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About Special Characters

JuanPablo Jofre|Last Updated: 11/17/2016
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2 Contributors

about_Special_Characters

SHORT DESCRIPTION

Describes the special characters that you can use to control how Windows PowerShell interprets the next character in a command or parameter.

LONG DESCRIPTION

Windows PowerShell supports a set of special character sequences that are used to represent characters that are not part of the standard character set.

The special characters in Windows PowerShell begin with the backtick character, also known as the grave accent (ASCII 96).

The following special characters are recognized by Windows PowerShell:

0 Nulla Alert b Backspacef Form feed n New liner Carriage return t Horizontal tabv Vertical tab --% Stop parsing

These characters are case-sensitive.

NULL (`0)

Windows PowerShell recognizes a null special character (`0) and represents it with a character code of 0. It appears as an empty space in the Windows PowerShell output. This allows you to use Windows PowerShell to read and process text files that use null characters, such as string termination or record termination indicators. The null special character is not equivalent to the $null variable, which stores a value of NULL.

ALERT (a) The alert (a) character sends a beep signal to the computer's speaker. You can use this to warn a user about an impending action. The following command sends two beep signals to the local computer's speaker:

for ($i = 0; $i -le 1; $i++){"`a"}

BACKSPACE (b) The backspace character (b) moves the cursor back one character, but it does not delete any characters. The following command writes the word "backup", moves the cursor back twice, and then writes the word "out" (preceded by a space and starting at the new position):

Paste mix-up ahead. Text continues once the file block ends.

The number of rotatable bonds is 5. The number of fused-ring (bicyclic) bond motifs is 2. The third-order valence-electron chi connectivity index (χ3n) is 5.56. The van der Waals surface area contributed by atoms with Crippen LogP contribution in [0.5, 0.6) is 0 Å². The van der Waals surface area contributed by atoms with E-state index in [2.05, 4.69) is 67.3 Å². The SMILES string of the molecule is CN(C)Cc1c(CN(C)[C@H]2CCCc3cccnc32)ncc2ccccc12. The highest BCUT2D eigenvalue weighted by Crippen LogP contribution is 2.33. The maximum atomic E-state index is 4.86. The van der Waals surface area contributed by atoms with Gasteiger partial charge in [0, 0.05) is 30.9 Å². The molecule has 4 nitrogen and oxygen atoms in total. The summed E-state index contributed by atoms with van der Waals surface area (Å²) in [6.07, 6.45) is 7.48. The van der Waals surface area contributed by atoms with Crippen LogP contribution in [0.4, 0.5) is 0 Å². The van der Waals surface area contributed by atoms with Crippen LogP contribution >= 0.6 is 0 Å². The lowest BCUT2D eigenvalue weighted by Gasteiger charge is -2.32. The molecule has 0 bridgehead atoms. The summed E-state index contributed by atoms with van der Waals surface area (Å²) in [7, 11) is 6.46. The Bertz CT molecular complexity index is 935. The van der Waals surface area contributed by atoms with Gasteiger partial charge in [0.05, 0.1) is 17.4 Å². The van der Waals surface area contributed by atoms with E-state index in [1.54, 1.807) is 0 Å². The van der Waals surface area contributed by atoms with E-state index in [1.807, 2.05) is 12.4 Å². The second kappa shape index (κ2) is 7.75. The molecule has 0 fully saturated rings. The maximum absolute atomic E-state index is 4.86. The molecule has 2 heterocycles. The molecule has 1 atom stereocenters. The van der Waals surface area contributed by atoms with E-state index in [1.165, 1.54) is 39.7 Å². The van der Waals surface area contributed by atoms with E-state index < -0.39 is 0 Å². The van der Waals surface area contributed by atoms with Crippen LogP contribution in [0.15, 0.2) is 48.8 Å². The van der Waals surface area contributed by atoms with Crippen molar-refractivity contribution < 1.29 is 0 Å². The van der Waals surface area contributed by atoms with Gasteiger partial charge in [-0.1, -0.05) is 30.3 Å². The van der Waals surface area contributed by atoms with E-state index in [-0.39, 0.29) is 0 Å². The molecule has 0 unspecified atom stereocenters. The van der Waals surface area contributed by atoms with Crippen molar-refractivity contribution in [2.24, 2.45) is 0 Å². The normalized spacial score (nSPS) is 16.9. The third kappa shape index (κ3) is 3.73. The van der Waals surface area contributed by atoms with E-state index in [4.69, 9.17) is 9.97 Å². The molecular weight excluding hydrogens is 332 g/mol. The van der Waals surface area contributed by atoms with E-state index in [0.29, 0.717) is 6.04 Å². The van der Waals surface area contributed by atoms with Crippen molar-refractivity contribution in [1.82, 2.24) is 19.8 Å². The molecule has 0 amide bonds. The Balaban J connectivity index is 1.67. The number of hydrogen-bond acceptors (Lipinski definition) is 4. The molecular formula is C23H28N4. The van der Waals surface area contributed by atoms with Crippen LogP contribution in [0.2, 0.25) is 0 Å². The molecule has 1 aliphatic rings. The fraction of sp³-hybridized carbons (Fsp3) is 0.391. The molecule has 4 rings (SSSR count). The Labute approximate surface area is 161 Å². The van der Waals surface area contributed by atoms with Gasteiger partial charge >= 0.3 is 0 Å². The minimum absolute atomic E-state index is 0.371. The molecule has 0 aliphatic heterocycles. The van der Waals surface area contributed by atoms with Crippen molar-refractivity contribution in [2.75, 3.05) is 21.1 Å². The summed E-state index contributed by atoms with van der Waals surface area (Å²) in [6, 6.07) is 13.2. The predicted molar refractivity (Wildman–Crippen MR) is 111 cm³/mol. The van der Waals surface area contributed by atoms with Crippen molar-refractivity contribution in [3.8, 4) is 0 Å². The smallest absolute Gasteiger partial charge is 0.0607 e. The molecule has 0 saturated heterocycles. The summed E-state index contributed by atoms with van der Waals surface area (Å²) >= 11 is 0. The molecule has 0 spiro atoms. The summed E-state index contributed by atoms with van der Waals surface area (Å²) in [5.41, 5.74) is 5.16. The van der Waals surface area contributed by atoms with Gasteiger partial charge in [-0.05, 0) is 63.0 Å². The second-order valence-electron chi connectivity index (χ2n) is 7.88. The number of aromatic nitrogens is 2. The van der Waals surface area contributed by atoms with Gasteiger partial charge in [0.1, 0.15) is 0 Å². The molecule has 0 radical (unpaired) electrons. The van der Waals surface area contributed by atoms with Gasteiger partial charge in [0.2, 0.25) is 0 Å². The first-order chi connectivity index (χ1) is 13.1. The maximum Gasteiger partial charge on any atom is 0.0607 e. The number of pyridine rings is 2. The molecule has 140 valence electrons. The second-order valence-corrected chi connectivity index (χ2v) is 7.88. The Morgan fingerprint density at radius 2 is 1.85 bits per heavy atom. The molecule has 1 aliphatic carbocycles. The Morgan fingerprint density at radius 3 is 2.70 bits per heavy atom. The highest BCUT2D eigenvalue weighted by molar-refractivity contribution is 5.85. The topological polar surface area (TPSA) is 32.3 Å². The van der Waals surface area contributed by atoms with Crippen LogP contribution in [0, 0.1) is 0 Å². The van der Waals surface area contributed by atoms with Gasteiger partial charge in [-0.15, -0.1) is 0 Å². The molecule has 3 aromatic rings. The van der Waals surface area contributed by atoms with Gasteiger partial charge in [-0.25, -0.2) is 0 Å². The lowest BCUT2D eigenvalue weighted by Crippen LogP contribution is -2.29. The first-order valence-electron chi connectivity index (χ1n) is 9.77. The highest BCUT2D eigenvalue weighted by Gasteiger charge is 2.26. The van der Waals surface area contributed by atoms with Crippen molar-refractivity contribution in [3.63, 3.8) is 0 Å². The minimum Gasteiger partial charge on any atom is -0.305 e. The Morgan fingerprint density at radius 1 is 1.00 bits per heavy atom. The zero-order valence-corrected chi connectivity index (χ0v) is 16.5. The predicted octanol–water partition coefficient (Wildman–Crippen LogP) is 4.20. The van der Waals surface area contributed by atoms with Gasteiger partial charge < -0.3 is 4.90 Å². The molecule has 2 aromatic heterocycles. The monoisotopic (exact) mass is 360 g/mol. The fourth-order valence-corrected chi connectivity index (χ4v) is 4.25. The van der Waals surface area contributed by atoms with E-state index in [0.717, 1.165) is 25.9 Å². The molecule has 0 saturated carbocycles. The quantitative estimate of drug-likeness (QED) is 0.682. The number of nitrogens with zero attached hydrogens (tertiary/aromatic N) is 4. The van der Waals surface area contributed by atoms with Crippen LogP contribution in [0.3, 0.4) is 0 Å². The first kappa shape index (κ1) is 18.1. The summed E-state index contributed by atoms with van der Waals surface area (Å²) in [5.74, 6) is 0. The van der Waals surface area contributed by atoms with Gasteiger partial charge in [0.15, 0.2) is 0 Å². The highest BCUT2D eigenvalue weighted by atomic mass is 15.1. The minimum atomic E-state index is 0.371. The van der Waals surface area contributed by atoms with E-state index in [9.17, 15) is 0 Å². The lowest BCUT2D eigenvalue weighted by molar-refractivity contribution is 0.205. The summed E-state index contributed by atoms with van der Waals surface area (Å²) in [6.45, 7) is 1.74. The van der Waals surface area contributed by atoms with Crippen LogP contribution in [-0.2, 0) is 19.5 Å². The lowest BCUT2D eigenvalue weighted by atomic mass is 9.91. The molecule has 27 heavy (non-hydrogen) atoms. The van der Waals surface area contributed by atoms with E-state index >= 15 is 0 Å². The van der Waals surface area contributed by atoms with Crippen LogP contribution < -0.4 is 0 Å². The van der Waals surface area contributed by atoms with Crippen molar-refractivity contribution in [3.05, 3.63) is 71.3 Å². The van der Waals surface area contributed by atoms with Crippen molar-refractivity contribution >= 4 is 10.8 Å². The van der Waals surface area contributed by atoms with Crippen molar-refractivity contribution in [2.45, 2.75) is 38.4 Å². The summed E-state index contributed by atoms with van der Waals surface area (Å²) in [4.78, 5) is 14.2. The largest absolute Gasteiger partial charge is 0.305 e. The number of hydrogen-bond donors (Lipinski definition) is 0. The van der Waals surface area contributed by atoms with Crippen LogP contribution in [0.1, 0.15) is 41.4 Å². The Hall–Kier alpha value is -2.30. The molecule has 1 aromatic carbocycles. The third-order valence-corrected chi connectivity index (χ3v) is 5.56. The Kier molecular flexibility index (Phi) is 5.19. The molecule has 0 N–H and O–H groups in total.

"backupbb out"

The output from this command is as follows:

back out

FORM FEED (f) The form feed character (f) is a print instruction that ejects the current page and continues printing on the next page. This character affects printed documents only; it does not affect screen output.

NEW LINE (n) The new line character (n) inserts a line break immediately after the character.

The following example shows how to use the new line character in a Write-Host command:

"There are two line breaksnnhere."

The output from this command is as follows:

There are two line breaks

here.

CARRIAGE RETURN (r) The carriage return character (r) eliminates the entire line prior to the `r character, as though the prior text were on a different line.

For example:

Write-Host "Let's not move`rDelete everything before this point."

The output from this command is:

Delete everything before this point.

HORIZONTAL TAB (t) The horizontal tab character (t) advances to the next tab stop and continues writing at that point. By default, the Windows PowerShell console has a tab stop at every eighth space.

For example, the following command inserts two tabs between each column.

"Column1ttColumn2ttColumn3"

The output from this command is:

Column1 Column2 Column3

VERTICAL TAB (v) The horizontal tab character (t) advances to the next vertical tab stop and writes all subsequent output beginning at that point. This character affects printed documents only. It does not affect screen output.

STOP PARSING (--%) The stop-parsing symbol (--%) prevents Windows PowerShell from interpreting arguments in program calls as Windows PowerShell commands and expressions.

Place the stop-parsing symbol after the program name and before program arguments that might cause errors.

For example, the following Icacls command uses the stop-parsing symbol. icacls X:\VMS --% /grant Dom\HVAdmin:(CI)(OI)F

Windows PowerShell sends the following command to Icacls. X:\VMS /grant Dom\HVAdmin:(CI)(OI)F

For more information about the stop-parsing symbol, see about_Parsing.

KEYWORDS

about_Punctuation about_Symbols

SEE ALSO

about_Quoting_Rules about_Escape_Characters

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